What is a search engine?
By definition, an Internet search engine to an information retrieval system that helps us to find information on the World Wide Web. World Wide Web is the universe of information where this information is available on the network. It facilitates the global sharing of information. But the WWW is seen as an unstructured database. It is exponentially growing to vast stores of information. Finding information online is a difficult task. There is a need to have a tool to manage, filter and retrieve this oceanic information. A search engine serves this purpose.
How does a Search Engine Work?
• Internet search engines are web search engines that search and retrieve information online. Most of them use the crawler indexing function architecture. They rely on their crawler modules. Crawlers, also referred to as spiders are small programs that browse the web.
• Crawlers given an initial set of URLs whose pages they retrieve. They extract the URLs that appear in the crawled pages and provide this information to the crawler control module. The crawler module decides which pages to visit next and provides their URLs back to the crawlers.
• The topics covered by various search engines varies according to the algorithms they use. Some search engines are programmed to search pages on a particular topic, while in other crawlers can be to visit as many places as possible.
• review the control module can use the link graph of a previous review, or may use usage patterns to assist in its review strategy.
• The indexer module pulling words form each page it visits and records its URL. It results in a large lookup table that provides a list of URLs that point to pages where each word occurs. The table shows these sites, which were covered in the crawling process.
• A collection analysis module is another important part of search engine architecture. It creates a utility index. A utility index can provide access to pages of a given length or pages that contain a certain number of images on them.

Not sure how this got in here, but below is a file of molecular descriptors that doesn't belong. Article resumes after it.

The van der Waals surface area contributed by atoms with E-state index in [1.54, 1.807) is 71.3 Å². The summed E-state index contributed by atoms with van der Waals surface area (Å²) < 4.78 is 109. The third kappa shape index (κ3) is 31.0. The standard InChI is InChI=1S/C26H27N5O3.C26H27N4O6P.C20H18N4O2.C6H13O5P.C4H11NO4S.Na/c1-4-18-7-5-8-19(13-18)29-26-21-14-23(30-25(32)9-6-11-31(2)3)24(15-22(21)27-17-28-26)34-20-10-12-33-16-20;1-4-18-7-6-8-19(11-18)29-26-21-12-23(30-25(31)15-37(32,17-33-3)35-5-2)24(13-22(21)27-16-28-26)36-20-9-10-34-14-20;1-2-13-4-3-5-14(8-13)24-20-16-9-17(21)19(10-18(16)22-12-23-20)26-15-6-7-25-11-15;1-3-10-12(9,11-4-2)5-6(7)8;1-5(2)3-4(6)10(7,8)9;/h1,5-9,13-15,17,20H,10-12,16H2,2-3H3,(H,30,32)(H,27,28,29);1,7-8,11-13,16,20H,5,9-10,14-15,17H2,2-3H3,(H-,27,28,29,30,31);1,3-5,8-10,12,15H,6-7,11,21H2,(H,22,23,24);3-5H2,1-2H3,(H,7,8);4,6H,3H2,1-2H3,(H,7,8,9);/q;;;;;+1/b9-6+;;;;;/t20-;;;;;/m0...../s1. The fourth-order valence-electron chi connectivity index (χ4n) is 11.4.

• During the process of reviewing and indexing, saving a search engine pages retrieved. They are temporarily stored in a page repository. Search engines maintain a cache of the pages they visit, so that retrieval of already visited pages dispatches.
• The query module of a search engine receives search requests form users in the form of keywords. The rating module sorts the results.
• crawler-indexer architecture has many variants. It has changed in the distributed architecture of a search engine. These search engine architectures consist of collectors and dealers. Collectors collect indexing information from Web servers while brokers provide indexing mechanisms and query interface. Agents update the indexes on the basis of information received from collectors and other dealers. They can filter information. Many search engines today use this type of architecture.
Search Engines and Page Ranking
When we send a query to a search engine, the results are displayed in a certain order. Most of us tend to visit the pages in the top order and ignore those beyond the first. This is because we consider the top few pages to carry the most relevance to search our site. So anyone interested in ranking their pages in the first ten of a search engine.
The words you enter in the query interface to a search engine are the key words are searched by search engines. They present a list of pages that are relevant to the queried keyword. During this process, search engines pick up these sites, which have frequent occurrences of keywords. They look for relationships between keywords. The location of the keywords is also considered while ranking pages that contain them. Keyword occurring in page titles or URLs are given greater weight. A page that has links pointing to it makes it more popular. If many other sites link to a page, it is considered valuable and more relevant.
It is actually a ranking algorithm that each search engine uses. The algorithm is a computerized formula designed to match the relevant pages of a user query. Each search engine may have a different ranking algorithm that analyzes the pages of the engine’s database to find relevant answers to queries. Different search engines index the information differently. This leads to a specific query submitted to two different search engines can retrieve pages in different orders or may pick up different pages. Both keyword and website popularity of the factors that determine relevance. Click through the popularity of a website is another factor of his rank. This popularity is the measurement of how often the site is visited.
Webmasters are trying to fool search engine algorithms to increase the ranks of their sites. Tricks include highly populate the homepage of a site with keywords or use of meta-tags to deceive search engine ranking strategies. But search engines are smart NOK! They keep revising their algorithms and counter program their systems so that we as researchers do not fall prey to illegal practice.
If you are a serious researcher, understand that even the pages beyond the first on the list can have serious content. But rest assured of good search engines. They will always give you very relevant pages in top order!